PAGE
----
I only see x86 version in msdn downloads.


Rico Mariani basically says:

  1. The size of the pointers expands so all things being equal, the performance of a 64-bit Visual Studio would be less.
  2. All the current add-ins would break.
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    I would call that a "well written" answer, not a "good" answer. :) His argument is pretty much "it's too hard" and brings up all the downsides of a proper x64 application while ignoring the benfits. – Coxy Apr 13 '10 at 3:50
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    Well I don't develop Visual Studio 2010 :) That guy does. So I would call it a "good" answer. – Strelok Apr 13 '10 at 3:53
  • I just needed to know the reason. Thanks for the helpful link. – Srikar Doddi Apr 13 '10 at 3:53
  • It was a very good read. I feel fully justified :) – basarat Dec 16 '10 at 15:20
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    Could you summarize some of the content of that post, instead of just the link? If the link ever dies, it will be difficult to find back (MSDN has done that do us before) .... – Michael Paulukonis May 9 '11 at 16:02

Because there isn't much need for the IDE to take advantage of the 64 bit benefits.

The Framework itself comes in 32 and 64 bit editions.

Which x64 benefits do you want the IDE to take advantage of?

  • 3
    Intellitrace comes to mind :) – basarat Dec 16 '10 at 15:15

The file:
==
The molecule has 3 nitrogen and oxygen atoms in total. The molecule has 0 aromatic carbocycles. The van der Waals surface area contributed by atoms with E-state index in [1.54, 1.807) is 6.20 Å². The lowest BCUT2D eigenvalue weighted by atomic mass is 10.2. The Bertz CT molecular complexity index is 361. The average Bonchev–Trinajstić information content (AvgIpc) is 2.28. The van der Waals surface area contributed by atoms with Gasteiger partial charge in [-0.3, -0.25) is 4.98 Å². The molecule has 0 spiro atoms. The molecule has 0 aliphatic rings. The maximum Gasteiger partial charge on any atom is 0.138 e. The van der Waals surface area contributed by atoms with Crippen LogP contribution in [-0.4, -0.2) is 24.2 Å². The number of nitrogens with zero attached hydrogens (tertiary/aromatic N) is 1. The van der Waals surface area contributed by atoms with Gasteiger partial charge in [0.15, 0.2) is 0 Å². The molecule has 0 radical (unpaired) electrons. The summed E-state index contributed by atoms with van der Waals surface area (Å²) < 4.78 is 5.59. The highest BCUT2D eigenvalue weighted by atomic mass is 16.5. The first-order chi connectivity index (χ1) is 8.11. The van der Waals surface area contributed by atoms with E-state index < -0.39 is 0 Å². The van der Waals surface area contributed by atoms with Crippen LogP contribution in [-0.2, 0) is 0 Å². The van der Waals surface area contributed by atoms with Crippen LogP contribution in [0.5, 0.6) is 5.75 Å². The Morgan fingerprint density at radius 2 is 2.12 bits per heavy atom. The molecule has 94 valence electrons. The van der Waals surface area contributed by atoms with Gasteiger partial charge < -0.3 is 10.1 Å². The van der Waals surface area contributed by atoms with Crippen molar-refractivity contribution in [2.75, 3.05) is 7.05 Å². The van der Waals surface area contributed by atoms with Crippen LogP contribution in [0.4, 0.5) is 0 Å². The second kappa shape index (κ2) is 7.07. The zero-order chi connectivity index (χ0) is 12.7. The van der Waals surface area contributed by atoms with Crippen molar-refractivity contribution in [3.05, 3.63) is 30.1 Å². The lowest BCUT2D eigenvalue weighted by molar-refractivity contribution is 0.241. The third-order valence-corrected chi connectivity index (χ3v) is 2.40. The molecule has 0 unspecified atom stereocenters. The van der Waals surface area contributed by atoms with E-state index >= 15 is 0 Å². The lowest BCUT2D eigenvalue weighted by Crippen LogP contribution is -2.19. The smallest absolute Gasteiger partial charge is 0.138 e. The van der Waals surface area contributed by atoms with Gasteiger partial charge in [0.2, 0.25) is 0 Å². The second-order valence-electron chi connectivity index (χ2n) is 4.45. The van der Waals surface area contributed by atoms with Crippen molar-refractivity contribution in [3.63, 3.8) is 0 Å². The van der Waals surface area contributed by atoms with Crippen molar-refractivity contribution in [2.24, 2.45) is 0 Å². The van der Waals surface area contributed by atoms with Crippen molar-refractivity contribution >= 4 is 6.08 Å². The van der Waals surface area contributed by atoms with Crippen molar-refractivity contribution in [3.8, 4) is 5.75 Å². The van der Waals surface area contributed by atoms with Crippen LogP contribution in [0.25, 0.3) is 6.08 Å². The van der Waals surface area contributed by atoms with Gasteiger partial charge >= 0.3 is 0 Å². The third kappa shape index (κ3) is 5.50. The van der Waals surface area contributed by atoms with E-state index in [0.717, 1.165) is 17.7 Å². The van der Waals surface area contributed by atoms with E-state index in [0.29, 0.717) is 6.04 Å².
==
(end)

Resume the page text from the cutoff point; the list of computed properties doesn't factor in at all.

• It would also be helpful in order to determine processor architecture from a PowerShell script that spawned inside VS 2010 (like a NuGet package script or something). Of course VS 2012 supports this. – David Kennedy Dec 23 '13 at 19:16

I bet most of the work would be testing both editions and managing the code for both editions from a single codebase. This isn't how the IDE team has worked (multi-CPU-architecture) the entire time it has existed. They took the big bet on managed code in VS10, so I can see how they might not want to take on additional risk in that cycle.

If I was managing such a task I'd wait for a longer release cycle.

Update: I was wrong in thinking .NET 5 would be released with Win 8, but no. Instead we got .NET 4.5, then .NET 4.5.1 with Win 8.1. Many small, incremental releases with the shortened Windows release cycles.

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